Saturday, June 22, 2013

You have to say something, the zen master said

Just open your mouth.

Say it.
Anyone Can Sing 
Anyone can sing. You just open your mouth,
and give shape to a sound. Anyone can sing.
What is harder, is to proclaim the soul,
to initiate a wild and necessary deepening:
to give the voice broad, sonorous wings
of solitude, grief, and celebration,
to fill the body with the echoes of voices
lost long ago to bravery, and silence,
to prise the reluctant heart wide open,
to witness defeat, to suffer contempt,
to shrink, lose face, go down in ignominy,
to retreat to the last dark hiding-place
where the tattered remnants of your pride
still gather themselves around your nakedness,
to know these rags as your only protection
and yet still open - to face the possibility
that your innermost core may hold nothing at all,
and to sing from that - to fill the void
with every hurt, every harm, every hard-won joy
that staves off death yet honours its coming,
to sing both full and utterly empty,
alone and conjoined, exiled and at home,
to sing what people feel most keenly
yet never acknowledge until you sing it.
Anyone can sing. Yes. Anyone can sing.
             (Poem by William Ayot)
Nothing at all.

To say.

Then, say it.

Friday, June 21, 2013

Summer start

(haiku for first day)

Alice Walker poems
at prison, elderly inn --
don't fix the broken

(wfh, nunc ipsum)


(haiku for basketball player)

That's it for season --
Done. Body gonna rest. (smiles)
Breathe . . . inspiration

(wfh, nunc ipsum)

Thursday, June 20, 2013

Let's not say 'God is one': rather: 'Each itself is god.'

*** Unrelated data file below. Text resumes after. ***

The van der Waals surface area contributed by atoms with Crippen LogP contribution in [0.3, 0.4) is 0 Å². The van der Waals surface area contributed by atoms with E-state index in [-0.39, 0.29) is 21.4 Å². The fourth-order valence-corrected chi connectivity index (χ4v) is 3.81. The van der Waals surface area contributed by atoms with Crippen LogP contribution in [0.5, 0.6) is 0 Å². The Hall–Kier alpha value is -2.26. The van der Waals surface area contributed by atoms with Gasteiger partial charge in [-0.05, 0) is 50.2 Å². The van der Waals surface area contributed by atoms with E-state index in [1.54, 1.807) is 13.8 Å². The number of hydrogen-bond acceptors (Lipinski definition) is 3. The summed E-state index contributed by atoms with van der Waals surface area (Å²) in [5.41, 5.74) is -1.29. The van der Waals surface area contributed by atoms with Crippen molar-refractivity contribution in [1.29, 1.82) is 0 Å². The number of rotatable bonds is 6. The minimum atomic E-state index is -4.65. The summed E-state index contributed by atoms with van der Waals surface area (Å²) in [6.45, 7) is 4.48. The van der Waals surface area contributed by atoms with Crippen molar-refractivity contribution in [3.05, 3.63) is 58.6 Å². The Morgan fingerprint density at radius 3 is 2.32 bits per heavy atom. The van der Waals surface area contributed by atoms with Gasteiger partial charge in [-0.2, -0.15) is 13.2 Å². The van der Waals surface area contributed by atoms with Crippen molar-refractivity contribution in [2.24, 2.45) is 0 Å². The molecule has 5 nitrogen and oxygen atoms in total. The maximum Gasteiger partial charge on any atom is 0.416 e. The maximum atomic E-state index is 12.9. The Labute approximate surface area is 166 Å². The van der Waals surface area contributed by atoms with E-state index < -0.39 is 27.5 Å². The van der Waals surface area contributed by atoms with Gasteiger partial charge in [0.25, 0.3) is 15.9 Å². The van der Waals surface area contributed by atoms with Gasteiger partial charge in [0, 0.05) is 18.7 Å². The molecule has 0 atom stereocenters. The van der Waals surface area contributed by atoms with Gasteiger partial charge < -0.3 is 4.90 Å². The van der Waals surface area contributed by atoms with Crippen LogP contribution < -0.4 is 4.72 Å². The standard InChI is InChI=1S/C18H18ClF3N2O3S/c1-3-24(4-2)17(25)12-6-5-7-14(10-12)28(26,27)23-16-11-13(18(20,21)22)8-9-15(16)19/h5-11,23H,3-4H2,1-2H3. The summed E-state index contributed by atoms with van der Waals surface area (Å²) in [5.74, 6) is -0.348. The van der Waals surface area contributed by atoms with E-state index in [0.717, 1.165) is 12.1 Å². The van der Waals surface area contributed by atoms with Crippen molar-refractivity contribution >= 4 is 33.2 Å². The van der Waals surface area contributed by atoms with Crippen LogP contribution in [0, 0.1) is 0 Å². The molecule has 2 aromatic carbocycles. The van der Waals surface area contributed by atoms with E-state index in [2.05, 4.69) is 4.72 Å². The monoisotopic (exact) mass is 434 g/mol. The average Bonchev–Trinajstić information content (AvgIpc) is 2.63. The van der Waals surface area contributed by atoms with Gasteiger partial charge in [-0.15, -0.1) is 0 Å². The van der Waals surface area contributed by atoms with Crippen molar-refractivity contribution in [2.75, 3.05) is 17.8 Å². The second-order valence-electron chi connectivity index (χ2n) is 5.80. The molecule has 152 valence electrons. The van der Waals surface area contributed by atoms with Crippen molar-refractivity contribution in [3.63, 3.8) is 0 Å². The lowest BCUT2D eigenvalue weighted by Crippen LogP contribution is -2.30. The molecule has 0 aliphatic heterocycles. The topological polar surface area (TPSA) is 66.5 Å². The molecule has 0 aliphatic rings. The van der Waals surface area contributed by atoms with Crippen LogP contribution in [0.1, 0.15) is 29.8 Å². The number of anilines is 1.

I've been thinking about insanity -- mine and yours.

Perhaps a lighted candle will help us both.

Toward sane retrieval in a world gone mad.

I'll rest here for a moment.

As at 4AM you might think to pray for everyone.

To become, one (might say) itself.

Dooryard grief

(a late spring haiku)

Churning garden hose
Lawn mower fractures nozzle
Water pump weeps crush

(wfh, nunc ipsum)

Wednesday, June 19, 2013

Within this

To sit in darkness and silence is to sit in the acceptance of light and sound. In cabin tonight, single vigil candle hanging from front crossbeam, I sit in the unknowing some call meditation, some call God, some have no name for it.

Dusk lowers.

Back to wohnkuche.

I remember times when there were words for what was believed.

Now there is only remembrance.

Quinoa with stir fry veggies.

Without belief, just this.

Tuesday, June 18, 2013

Sitting and looking practice, Tuesday evening

The flowers are given to the earth. And we give earth flowers in return. No holding back.
"Giving" means nongreed. Nongreed means not to covet. Not to covet means not to curry favor. Even if you govern the Four Continents, you should always convey the correct teaching with nongreed. It is to give away unneeded belongings to someone you don't know, to offer flowers blooming on a distant mountain to the Tathāgata, or, again, to offer treasures you had in your former life to sentient beings. Whether it is of teaching or of material, each gift has its value and is worth giving. Even if the gift is not your own, there is no reason to keep from giving. The question is not whether the gift is valuable, but whether there is merit.
When you leave the way to the way, you attain the way. At the time of attaining the way, the way is always left to the way. When treasure is left just as treasure, treasure becomes giving. You give yourself to yourself and others to others. The power of the causal relations+ of giving reaches to devas, human beings, and even enlightened sages. When giving becomes actual, such causal relations are immediately formed.
(--from, Bodhisattva's Four Methods of Guidance, BODAISATTA SHISHŌ-HŌ, This was written on the fifth day, fifth month, fourth year of Ninji (1243) by Monk Dōgen, who transmitted dharma from China..Translated by Lew Richmond and Kazuaki Tanahashi)